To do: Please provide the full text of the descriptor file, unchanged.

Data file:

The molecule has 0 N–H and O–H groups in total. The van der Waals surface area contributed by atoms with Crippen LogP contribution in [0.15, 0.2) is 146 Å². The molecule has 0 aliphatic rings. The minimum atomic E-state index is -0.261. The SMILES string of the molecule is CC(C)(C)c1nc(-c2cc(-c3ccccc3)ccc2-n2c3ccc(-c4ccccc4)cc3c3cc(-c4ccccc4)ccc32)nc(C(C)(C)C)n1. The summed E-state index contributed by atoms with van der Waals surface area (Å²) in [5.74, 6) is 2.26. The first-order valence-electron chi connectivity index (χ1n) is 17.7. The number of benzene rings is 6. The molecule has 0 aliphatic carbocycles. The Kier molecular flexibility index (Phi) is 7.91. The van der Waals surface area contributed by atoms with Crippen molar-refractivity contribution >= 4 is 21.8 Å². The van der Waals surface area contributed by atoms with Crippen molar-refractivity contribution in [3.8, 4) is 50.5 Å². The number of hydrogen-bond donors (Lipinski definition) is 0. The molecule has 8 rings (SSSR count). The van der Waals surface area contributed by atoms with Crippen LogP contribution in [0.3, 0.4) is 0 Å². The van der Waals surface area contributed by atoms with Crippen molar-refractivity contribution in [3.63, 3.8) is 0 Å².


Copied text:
The molecule has 0 N–H and O–H groups in total. The van der Waals surface area contributed by atoms with Crippen LogP contribution in [0.15, 0.2) is 146 Å². The molecule has 0 aliphatic rings. The minimum atomic E-state index is -0.261. The SMILES string of the molecule is CC(C)(C)c1nc(-c2cc(-c3ccccc3)ccc2-n2c3ccc(-c4ccccc4)cc3c3cc(-c4ccccc4)ccc32)nc(C(C)(C)C)n1. The summed E-state index contributed by atoms with van der Waals surface area (Å²) in [5.74, 6) is 2.26. The first-order valence-electron chi connectivity index (χ1n) is 17.7. The number of benzene rings is 6. The molecule has 0 aliphatic carbocycles. The Kier molecular flexibility index (Phi) is 7.91. The van der Waals surface area contributed by atoms with Crippen molar-refractivity contribution >= 4 is 21.8 Å². The van der Waals surface area contributed by atoms with Crippen molar-refractivity contribution in [3.8, 4) is 50.5 Å². The number of hydrogen-bond donors (Lipinski definition) is 0. The molecule has 8 rings (SSSR count). The van der Waals surface area contributed by atoms with Crippen LogP contribution in [0.3, 0.4) is 0 Å². The van der Waals surface area contributed by atoms with Crippen molar-refractivity contribution in [3.63, 3.8) is 0 Å².